Just How Much Offshore Balancing Do We Really Need?
John Mearsheimer and Stephen Walt have an article in the latest edition of Foreign Affairs making the case for offshore balancing. In many respects, it is a familiar argument. Both men have been full-throated advocates for offshore balancing for years, and they make a very strong case. Walt previewed the argument at last month’s Advancing American Security conference, which drew a large crowd.
Indeed, the case for offshore balancing is not new, but the foreign policy elite remains as committed as ever to fixing the world’s problems. That requires an active foreign policy and frequent military interventions. The public harbors deep doubts about such an ambitious grand strategy, with 57 percent of Americans in a recent Pew poll agreeing with the idea that the United States should “deal with its own problems and let others deal with theirs the best they can.” At a recent dinner meeting that I attended, a number of the elites lamented the public’s reluctance to get involved in distant disputes, with one complaining that Iraq seemed to cast too long a shadow. “Can’t we just get over it?” he seemed to be saying. Another placed the blame squarely on Barack Obama who had, she said, failed to make the case for global leadership.
It took the only elected official in the room to bring the discussion back down to earth. This rising star explained that there were only two cases in recent memory that he would characterize as “supermarket moments”, when his constituents were so exercised about an issue that they came up to him in the supermarket to make their opinions known: the debate over Obamacare, and Obama’s proposal to intervene in the Syrian civil war in August 2013. In the latter instance, the message was crystal clear—the United States should stay out. (This anecdotal evidence is corroborated by similar stories and polling data at the time.)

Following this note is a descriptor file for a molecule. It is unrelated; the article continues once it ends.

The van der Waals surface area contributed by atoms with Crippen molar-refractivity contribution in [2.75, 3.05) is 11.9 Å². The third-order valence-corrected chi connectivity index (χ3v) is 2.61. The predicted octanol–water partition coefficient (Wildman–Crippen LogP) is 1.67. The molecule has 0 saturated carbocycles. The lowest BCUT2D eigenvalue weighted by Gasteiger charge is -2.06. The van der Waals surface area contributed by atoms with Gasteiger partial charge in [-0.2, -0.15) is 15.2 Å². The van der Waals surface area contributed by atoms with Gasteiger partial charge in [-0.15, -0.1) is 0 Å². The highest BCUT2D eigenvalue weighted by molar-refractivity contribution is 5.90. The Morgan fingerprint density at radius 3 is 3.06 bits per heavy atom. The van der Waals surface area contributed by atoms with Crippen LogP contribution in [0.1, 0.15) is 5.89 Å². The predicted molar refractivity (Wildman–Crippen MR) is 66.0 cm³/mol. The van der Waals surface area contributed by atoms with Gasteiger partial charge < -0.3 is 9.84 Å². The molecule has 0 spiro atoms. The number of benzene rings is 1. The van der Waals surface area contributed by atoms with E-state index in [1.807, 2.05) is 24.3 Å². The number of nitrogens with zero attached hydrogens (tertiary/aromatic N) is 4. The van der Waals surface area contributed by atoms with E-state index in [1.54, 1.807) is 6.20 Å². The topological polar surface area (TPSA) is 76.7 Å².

I consider myself an offshore balancer of sorts, though Mearsheimer and Walt might disagree. Without getting too cute about it, our differences revolve around how much balancing is necessary, and how far offshore one can be in order to satisfy offshore balancing requirements. For example, does over-the-horizon count as offshore? I think so. And does the international system resemble a game of Jenga, when even the slightest false move threatens to topple the whole edifice? Or is it generally stable and resilient, able to withstand the occasional small skirmishes and disruptions?
Mearsheimer and Walt imply the latter, and fix on a narrow conception of when active balancing is required. Under offshore balancing, they explain in the Foreign Affairs article, “Washington would forgo ambitious efforts to remake other societies and concentrate on what really matters: preserving U.S. dominance in the Western Hemisphere and countering potential hegemons in Europe, Northeast Asia, and the Persian Gulf.” The need for balancing, therefore, depends upon the behavior of a few potential rising regional powers, and the other countries in the region who should take the lead in checking them. If such a challenger seems poised to upset the regional order, and if others are unable to prevent it, then the United States could come in to tip the scales back to the status quo ante.
The implication in their article is that such instances are rare. “The aim,” they continue, “is to remain offshore as long as possible, while recognizing that it is sometimes necessary to come onshore.” This is not rare enough for my tastes. There are very few instances in which it is necessary for the United States to behave this way to restore regional balances. The exceptions to the rule of nonintervention are worthy of serious discussion.